That was 96 years ago, a time when millions of Indians irrespective of caste, creed and gender, took part in anti-colonial protests. Practitioners of Hindustani music also participated in the national movement, primarily by lending their voices to songs of nationalism, anti-colonialism and anti-imperialism. A classic example of one such song was Vande Mataram, which later became the National Song of India. Originally contained in the novel Anandmath written by Bankimchandra Chatterjee (1838-1894), the words Vande Mataram became a mantra for the nationalist movement.
Vocalist and music educationist Vishnu Digambar Paluskar (1972-1931) sang Vande Mataram at many sessions of the Indian National Congress. Notwithstanding the continuing political and communal wrangles over the song-text in our times, it would be worthwhile to revisit a few interpretations of the song rendered by leading vocalists.
Master Krishna Rao
The first track features Krishnarao Phulambrikar alias Master Krishnarao (1898-1974), a disciple of Bhaskarbuwa Bakhale (1869-1922). Bakhale had studied with gurus belonging to the Gwalior, Agra and Jaipur-Atrauli gharanas. Thus, Master Krishnarao had also inherited repertoire and stylistic features of these gharanas. Like Bakhale, Master Krishnarao was also associated closely with Marathi musical theatre. Here, he sings Vande Mataram in a self-composed tune based on the Bilawal thaat or parent scale. The tune is set to Teentaal, a cycle of 16 time units or matras. The orchestra plays in unison with the vocalist and restates the first line in the interlude. Towards the end, Master Krishnarao decorates few words of the song-text with small melodic patterns.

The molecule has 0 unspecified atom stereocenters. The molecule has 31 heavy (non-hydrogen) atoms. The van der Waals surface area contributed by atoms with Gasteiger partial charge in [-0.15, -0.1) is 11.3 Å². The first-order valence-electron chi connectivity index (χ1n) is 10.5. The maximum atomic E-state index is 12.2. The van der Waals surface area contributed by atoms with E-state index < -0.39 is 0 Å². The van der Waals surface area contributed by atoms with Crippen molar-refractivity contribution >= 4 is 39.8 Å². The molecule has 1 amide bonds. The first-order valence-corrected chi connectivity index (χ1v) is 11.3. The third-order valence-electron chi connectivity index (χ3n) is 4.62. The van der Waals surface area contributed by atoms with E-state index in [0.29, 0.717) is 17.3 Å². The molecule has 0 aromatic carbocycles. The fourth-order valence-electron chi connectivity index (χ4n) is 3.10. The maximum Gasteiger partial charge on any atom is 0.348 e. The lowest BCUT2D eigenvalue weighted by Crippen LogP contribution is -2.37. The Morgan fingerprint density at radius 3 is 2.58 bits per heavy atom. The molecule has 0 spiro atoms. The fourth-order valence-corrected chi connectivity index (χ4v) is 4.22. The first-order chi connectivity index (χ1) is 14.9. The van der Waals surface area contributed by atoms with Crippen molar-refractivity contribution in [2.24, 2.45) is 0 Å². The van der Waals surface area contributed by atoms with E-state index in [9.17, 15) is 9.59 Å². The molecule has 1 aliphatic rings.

Jaipur-Atrauli gharana exponent Mogubai Kurdikar (1904-2001) sings Vande Mataram to a tune composed by VD Ambhaikar. It is based on the Jaipur-Atrauli interpretation of the raag Khambavati. There is no percussion accompaniment on this track.
The interpretation presented by Omkarnath Thakur (1897-1967), one of the chief representatives of the Vishnu Digambar Paluskar branch of the Gwalior gharana, is markedly different from the previous tracks given here. His rendition is very similar in its melodramatic approach, as was his khayal presentation. Although unaccompanied by any percussion instruments, he changes pace by slowing the enunciation of some words and at other times rushing them creating a sense of yearning and urgency. He has chosen to present the song in its entirety, including the verses that are not heard as part of what has been defined as the National Song.
To conclude, here is a rendition composed by the bansuri maestro Pannalal Ghosh (1911-1960). Sung by Sudha Malhotra, Parul Ghosh and Manna Dey, for the film Aandolan released in 1951, the song is composed in the raag Mia ki Malhar and set to Teentaal.
For a previous series on Vande Mataram, click here.
Respond to this article with a post
Share your perspective on this article with a post on ScrollStack, and send it to your followers.